A week ago Thursday a flier came home in Spencer's take home folder.  It read, "Dads, Dudes, and Donuts."  Here we go.  I wanted to make sure to give Spencer the heads up, before he found himself hearing about it at school and not knowing what he’ll do on that night, without a dad.  When I first read the title, he instantaneously lit up, but the light was quickly distinguished by a look of panic and then watery eyes. Oh, Lord, help.  He immediately asked if I could go, because he didn’t have a dad anymore.  I said I couldn’t go, because I'm not a dude, but that he could choose one of the fine fellows that have committed to contorting their feet into Dave's one of a kind shoes, whenever the need arises.  I went through the long list of amazing guys that are in his life and each one came with a side to side head shake.  After a couple rounds of him saying that he didn't want to bring anyone, but he wanted to go, he casually walked through the kitchen after school on Tuesday and said, "I guess, Mr. Jim."  The phone call was in and the reply was a yes.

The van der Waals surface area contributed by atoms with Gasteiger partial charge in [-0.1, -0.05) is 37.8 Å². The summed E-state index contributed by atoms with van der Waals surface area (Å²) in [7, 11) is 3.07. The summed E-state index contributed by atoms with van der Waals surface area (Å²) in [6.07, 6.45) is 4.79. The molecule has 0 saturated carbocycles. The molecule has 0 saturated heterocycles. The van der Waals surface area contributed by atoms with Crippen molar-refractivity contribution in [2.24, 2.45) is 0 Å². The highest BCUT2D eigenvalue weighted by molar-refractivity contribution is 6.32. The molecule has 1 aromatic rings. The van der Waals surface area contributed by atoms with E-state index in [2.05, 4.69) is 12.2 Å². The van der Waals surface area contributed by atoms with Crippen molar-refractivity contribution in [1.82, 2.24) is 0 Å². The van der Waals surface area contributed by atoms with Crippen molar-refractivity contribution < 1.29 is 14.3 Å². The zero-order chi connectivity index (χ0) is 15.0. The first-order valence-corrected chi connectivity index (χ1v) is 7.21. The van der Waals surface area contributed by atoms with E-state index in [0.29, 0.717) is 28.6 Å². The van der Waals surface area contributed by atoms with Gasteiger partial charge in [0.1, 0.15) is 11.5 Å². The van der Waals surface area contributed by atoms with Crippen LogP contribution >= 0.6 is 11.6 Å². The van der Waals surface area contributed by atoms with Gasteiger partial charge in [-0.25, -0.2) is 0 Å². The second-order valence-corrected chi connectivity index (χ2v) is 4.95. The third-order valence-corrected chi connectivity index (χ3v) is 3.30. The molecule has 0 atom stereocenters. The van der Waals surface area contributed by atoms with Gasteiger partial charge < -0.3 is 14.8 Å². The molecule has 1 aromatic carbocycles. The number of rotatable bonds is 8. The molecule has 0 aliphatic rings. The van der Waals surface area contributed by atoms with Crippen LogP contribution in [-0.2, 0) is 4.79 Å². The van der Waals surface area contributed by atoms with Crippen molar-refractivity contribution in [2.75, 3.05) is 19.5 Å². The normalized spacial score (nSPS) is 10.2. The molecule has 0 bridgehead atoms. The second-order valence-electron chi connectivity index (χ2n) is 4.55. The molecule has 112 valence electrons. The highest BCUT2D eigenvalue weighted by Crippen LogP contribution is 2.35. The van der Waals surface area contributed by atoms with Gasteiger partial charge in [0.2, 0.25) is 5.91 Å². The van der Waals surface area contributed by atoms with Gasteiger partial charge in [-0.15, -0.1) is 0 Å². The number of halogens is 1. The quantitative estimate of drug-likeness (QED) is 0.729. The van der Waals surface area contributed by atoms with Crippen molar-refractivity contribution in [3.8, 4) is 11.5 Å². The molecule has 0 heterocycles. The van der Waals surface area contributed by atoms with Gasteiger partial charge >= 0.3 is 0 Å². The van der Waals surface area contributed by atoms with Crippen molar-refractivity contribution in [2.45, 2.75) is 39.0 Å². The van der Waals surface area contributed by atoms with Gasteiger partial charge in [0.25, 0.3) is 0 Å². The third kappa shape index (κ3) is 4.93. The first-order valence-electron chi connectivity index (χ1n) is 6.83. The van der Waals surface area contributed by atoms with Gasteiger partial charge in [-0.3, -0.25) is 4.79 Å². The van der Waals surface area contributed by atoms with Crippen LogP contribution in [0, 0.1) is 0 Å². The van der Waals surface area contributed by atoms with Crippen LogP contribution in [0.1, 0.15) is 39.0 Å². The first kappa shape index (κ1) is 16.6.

The big day was yesterday.  In the morning, I awkwardly climbed the ladder, up to his bed and rattled him awake.  He looked at me with genuine excitement and announced that it was, "Dads, Dudes and Donuts Day!"  Either donuts have such power they can cover gaping holes in life, or he was feeling good about this special event and his plan to allow Jim to bring him.  I'm really hoping that it wasn't just the donuts talking. Anyway, that little glimmer in his eye truly made my day. It was a huge encouragement to me.  I could maybe see a trace of the Father taking care of my child's heart.  I think so.